A couple weeks ago, I was walking through Reading Terminal Market when I spotted a bin of blood oranges. They were relatively small, but the sign said they were just 4 for $1 and so I picked up eight. I had no plan for them beyond making something delicious. I buy produce like this far too often.
I considered making marmalade, but I still have one jar left from last year (and I’ve been working on a few varieties with Meyer lemons and Cara Cara oranges). As I thought over my other options, it occurred to me that it’s been far too long since I had a jar of curd in the fridge. And so the decision was made.
The nice thing about making blood orange curd is that it only needed half of my oranges (so I may just make myself a batch of blood orange shrub). I added the juice of one lemon to the mix to up the pucker a little and had a very generous 1/2 cup, which is exactly what I needed.
Whenever I make a curd, I always make sure to search out the very best eggs, because they contribute both color and flavor to the finished product. The only problem with that in this particular curd is that the yolks were so vividly orange that they muddied the ruby color of the blood orange juice. Happily, the resulting salmon color doesn’t impact the flavor, it just looks a little funky.
Let’s talk briefly about canning and curds. In my first book, I included three curd recipes. Because of differing acid contents, two are deemed safe for canning and one is not (I take my cues from the National Center for Home Food Preservation).
These days, I don’t can my curds at all, even when working with those that are higher in acid (which this one is not). That’s because I find that the texture often firms up unpleasantly in the boiling water bath canner. Curds will keep a couple weeks in the fridge and up to six months in the freezer.
Let’s talk a little about what you can do once you have a batch of curd in the fridge. You can use it to fill a layer cake. You can smooth it into a tart shell. You can dip berries into it. You can dollop it on scones or biscuits. Or, you can do my favorite thing in the whole world and stir it into a bowl of Greek yogurt. The combination is sweet, creamy, and just a bit tart. Truly, it’s the best thing ever.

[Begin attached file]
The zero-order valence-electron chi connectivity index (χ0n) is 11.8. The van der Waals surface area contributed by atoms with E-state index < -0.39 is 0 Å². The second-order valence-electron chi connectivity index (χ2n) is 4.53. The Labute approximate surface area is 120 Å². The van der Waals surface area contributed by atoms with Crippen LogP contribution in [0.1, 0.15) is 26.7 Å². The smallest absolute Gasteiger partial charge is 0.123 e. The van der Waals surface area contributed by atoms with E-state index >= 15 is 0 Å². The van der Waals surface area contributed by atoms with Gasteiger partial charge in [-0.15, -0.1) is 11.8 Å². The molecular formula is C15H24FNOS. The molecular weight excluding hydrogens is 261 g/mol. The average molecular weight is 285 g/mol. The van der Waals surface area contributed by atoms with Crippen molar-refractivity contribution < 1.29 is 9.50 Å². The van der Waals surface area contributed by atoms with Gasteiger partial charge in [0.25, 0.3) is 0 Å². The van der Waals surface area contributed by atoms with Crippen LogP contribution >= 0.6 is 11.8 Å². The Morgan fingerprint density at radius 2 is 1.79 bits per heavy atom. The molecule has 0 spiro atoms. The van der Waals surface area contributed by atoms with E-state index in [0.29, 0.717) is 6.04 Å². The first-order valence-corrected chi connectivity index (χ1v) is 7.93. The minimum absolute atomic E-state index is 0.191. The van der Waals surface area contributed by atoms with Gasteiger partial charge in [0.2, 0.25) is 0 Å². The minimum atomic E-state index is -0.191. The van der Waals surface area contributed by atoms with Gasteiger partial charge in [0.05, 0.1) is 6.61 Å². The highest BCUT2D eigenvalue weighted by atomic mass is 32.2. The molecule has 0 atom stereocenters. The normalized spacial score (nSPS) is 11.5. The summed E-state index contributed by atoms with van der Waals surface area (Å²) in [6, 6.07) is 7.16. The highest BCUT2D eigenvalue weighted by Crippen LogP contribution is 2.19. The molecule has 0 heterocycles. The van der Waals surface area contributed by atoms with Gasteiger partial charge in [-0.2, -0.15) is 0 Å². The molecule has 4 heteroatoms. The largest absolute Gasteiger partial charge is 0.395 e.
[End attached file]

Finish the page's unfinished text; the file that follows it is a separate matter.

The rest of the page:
- 3-4 blood oranges
- 6 egg yolks
- 3/4 cup granulated sugar
- 4 ounces unsalted butter, cut into cubes
- Remove the zest from the oranges with a Microplane and set it aside. Juice the oranges and measure out a generous 1/2 cup of the juice. Taste it and add a splash of lemon juice if you feel it needs a little extra pucker.
- Pour an inch of water into a medium saucepan and bring it to a simmer over medium-high heat.
- Whisk together the juice, zest, egg yolks, and sugar in a heatproof bowl that will sit comfortably over the simmering saucepan.
- Place the bowl over the saucepan. Switch to a spoon or silicone spatula and start stirring. Keep stirring until the curd thickens, coats the back of the spoon, and starts to cling to the sides of the pan between stirring. If the eggs look like they're starting to scramble instead of thicken, pull the bowl off the saucepan and turn the heat down.
- When the curd has thickened sufficiently, remove it from the heat and stir in the butter.
- Position a fine mesh sieve over a bowl and push the curd through. This removes the zest and any bits of scrambled egg (no matter how careful you are, you always end up with a few).
- Scrape the finished curd into a jar and let it cool. Once it's down to room temperature, put a lid on the jar and pop it in the fridge.
This curd keeps for 10-14 days in the fridge. If you want to keep it longer, divide it into smaller jars and freeze them.